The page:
Tuesday, 2 October 2012

# 114 Jack the Ripper makes his way to York

At some point in their life everyone belongs to a club. Mine was Jack the Ripper. It became a fascination when I was 12 and it's been a part of my life more or less ever since.

My early days were spent with researchers, writers and theorists in London, attending the first club that was set up for it - the 'Cloak and Dagger Club' founded by Mark Galloway in 1994, and writing articles for the magazine which grew out of it - 'Ripperologist'.

Later on I became an organiser of the already established official conferences, first in 2003 in Liverpool, then Brighton in 2005 and Wolverhampton in 2007. Our attendee numbers surpassed 100 delegates proving that interest in the subject just doesn't end. Each location had some connection to the case and we drew people from all over the world to a weekend long package of lectures and visits. In the alternate years US members organised their own version, three of which I managed to get to in New Jersey and Baltimore.

Since 2007 life in the world of 'Ripperology' has continued. There have been two conferences in London and the club continues to meet. But for several reasons I took a back step and I've been out of the loop for 6 years now.

Last weekend saw the first full weekend conference in that time. It took place in York, hosted by a new organisational team spearheaded by Colin and Ricky Cobb and Adam Wood. Somehow I managed to achieve the status of co-organiser and although I wasn't intrumental in helping to set up this event, it was interesting to take part as a delegate and see how things went.

I've been really impressed and inspired. More than 60 people turned out to make the event a huge success. We were graced with some truly fascinating speakers from those interested in the case history itself, to authors, theorists and those with a more formal interest in the subject such as profiler Laura Richards, who up until 2007 worked for Scotland Yard and has profiled on some very famous modern murder cases.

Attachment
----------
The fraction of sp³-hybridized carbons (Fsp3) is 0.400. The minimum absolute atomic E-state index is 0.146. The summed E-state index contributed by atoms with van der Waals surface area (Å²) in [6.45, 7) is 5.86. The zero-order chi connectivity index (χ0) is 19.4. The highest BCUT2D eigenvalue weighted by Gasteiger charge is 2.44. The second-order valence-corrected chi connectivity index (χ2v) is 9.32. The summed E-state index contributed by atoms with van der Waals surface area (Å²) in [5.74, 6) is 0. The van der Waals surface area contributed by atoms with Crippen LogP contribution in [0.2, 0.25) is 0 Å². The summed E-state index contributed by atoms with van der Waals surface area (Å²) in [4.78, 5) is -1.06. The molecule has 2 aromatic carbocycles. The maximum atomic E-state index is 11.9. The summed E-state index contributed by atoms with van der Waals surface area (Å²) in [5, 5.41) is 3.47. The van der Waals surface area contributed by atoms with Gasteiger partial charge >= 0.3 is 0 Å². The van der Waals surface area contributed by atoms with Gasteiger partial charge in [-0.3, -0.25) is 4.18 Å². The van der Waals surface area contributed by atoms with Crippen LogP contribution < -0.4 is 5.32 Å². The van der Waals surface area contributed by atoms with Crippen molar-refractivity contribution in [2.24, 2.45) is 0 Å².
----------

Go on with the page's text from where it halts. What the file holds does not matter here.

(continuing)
We were also treated to an open top bus tour of York, a medieval style banquet and enough food to sink the Titanic! It's not all formal lectures you see.

Thanks to our speakers John Bennett, Robert Anderson, Robert Smith, Trevor Bond, Trevor Marriott, Lindsey Siviter, Neal Storey, Rob House, Martin Fido and Laura Richards for a huge range of fascinating talks from suspect cases to the latest criminal profiling.

Our conference speakers
Top row: Robert Anderson, Trevor Marriott, John Bennett, Lindsey Siviter, Neal Storey
Bottom row: Rob House, Trevor Bond, Martin Fido, Laura Richards

As the weekend progressed it became clear that my role as delegate wasn't going to remain that way for long. At the end of the conference the 125th anniversary event next year had been announced (see below) and I had been persuaded to rejoined the team. It's exciting and I'm looking forward to working with some great people on what is going to be a truly massive London conference. So get it into your diaries!

Huge thanks to Ricky and Colin Cobb who took on the mantle of official organisers to keep the conference alive. To Adam Wood for being there 'still' as one of the original organisers and providing his technical skill for the presentations which are always so highly polished. To Jenni and Neal Shelden for their assistance and contribution to the weekend's organisation and printed material. And to everyone who turned out. Because without the delegates it would never be the success it is.

If you are interested in finding out more about next year's conference join the Facebook group here. Hopefully we will see some of you there next year.

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